Should You Buy These 2 Medical Device Stocks?

David is a member of The Motley Fool Blog Network -- entries represent the personal opinion of the blogger and are not formally edited.

Medical device stocks are an excellent place to be if you are still wary of the macro-economy. They are exposed to inelastic demand and don't have pipelines full of "hit-or-miss" products. Their business models are relatively time-tested, and they often pay a good dividend yield. Below, I review two market leaders and provide my thoughts on recent news about them.

Baxter (NYSE: BAX) still looks attractive

Baxter International, the Deerfield healthcare company, ended 2012 with a bang. Sales and profits grew with a 7% surplus compared to the same period a year before. Net revenue stood at $494 million, which was $31 million more than what was reported in the year ago period and above consensus estimates.

Going forward, Baxter is guiding for EPS of around $4.65 in fiscal year 2013 -- disappointing in light of the consensus $4.85 estimate. The medical device company also has a lot to prove: the $4 billion Gambro acquisition was the company's largest ever. It will merge together the second and third biggest dialysis equipment products.

Altogether, the deal is expected to bring in $300 million worth of synergies by 2017 and start being accretive to earnings by next year.

I also believe that risks relating to Biogen's (NASDAQ: BIIB) hemophilia drug are overblown. Baxter's market leading product Advate does not face any serious risks -- patients are not desirous to switch, and Biogen's product benefits only target 25% of Advate's domestic market. And even if this was a cause for concern, Baxter's Alzheimer's catalyst should more than offset the negative speculation.

However, Biogen investors still have several reasons to be optimistic. The biotech firm has strong liquidity with very little long-term debt, a current ratio of 4. and a quick ratio of 3.8. While the PE multiple is high at nearly 40, growth is in the double-digits and backed by a strong pipeline, which includes a subcutaneous MS treatment and a drug that has demonstrated efficacy with lower intravenous injections compared to substitutes. I am particularly optimistic about the latter product, Eloctate. It been able to control 87% of bleeding with just 1 injection.

Medtronic's (NYSE: MDT) growth story turns bright

Medtronic’s Evera ICDs -- implantable cardioverter defibrillator -- got the green light in Europe, which will allow the medical company to market its next-generation of ICDs that have more than 11 years of added battery life. The Evera will also be smaller in size for better fitting and reducing discomfort. It is expected that Evera will now replace the older versions as Medtronic’s flagship ICD product.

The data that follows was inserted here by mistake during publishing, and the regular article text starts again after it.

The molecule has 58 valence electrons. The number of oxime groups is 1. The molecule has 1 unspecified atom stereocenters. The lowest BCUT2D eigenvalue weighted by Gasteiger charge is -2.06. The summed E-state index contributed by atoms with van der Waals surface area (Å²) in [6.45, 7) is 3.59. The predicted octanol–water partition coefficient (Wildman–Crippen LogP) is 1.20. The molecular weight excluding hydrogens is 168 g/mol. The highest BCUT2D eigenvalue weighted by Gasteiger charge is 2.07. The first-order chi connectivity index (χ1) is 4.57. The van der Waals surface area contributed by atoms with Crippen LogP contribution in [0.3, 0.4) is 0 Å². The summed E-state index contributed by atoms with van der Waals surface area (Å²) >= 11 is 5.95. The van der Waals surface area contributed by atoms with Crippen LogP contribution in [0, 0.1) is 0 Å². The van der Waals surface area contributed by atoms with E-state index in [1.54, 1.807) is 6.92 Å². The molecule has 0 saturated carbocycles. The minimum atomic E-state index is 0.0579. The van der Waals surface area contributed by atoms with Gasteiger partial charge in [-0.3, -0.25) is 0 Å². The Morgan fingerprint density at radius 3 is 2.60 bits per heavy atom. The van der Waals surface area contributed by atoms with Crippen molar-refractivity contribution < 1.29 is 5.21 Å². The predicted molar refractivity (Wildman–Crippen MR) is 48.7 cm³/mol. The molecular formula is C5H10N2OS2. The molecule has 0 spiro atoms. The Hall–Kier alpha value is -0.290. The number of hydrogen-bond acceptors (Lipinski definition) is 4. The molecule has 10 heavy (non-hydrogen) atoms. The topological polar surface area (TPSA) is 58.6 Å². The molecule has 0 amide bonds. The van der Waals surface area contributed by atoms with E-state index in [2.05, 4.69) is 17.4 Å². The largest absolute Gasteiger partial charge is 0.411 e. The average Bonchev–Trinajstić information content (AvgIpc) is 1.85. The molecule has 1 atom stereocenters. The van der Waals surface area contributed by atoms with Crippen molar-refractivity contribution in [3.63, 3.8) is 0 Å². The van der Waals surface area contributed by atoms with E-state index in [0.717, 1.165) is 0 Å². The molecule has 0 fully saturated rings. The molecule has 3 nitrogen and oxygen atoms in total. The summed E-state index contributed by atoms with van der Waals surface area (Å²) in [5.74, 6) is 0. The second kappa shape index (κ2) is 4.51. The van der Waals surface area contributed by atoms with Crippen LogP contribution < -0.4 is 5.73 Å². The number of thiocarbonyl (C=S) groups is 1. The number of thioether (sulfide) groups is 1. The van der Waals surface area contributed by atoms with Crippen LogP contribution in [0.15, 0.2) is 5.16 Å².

The company also recently gained FDA approval for its AIRvance Bone Screw System, which helps treat obstructive sleep apnea. This came right around the same time that the company gained FDA approval for its Advisa DR MRI SureScan pacing product that enables MRI scans with pacemakers. It is a particularly sensible product for physicians to recommend, since 75% of patients using implanted heart devices require an MRI scan while using the implanted heart device.

At the same time, Medtronic is also expanding their global footprint by purchasing a 26% stake in China's LifeTech Scientific. This comes at a time when recently released fiscal third quarter EPS of $0.93 came out 2 cents ahead of expectations. Disappointingly, however, revenue is only expected to increase by 3%-4% over the next few months.

Conclusion

Baxter and Medtronic are reasonably priced at a respective 18.5 times and 16.4 times past earnings. The latter is considerably cash rich at a current ratio of 4.6. Medtronic is forecasted for mid-single digit growth, whereas Baxter is forecasted for high single-digit growth. With the market on the rise, I recommend weighting your portfolio more towards undervalued investments, and, hence, preferentially buying more shares in Medtronic.

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David Gould has no position in any stocks mentioned. The Motley Fool owns shares of Medtronic. Try any of our Foolish newsletter services free for 30 days. We Fools may not all hold the same opinions, but we all believe that considering a diverse range of insights makes us better investors. The Motley Fool has a disclosure policy. Is this post wrong? Click here. Think you can do better? Join us and write your own!

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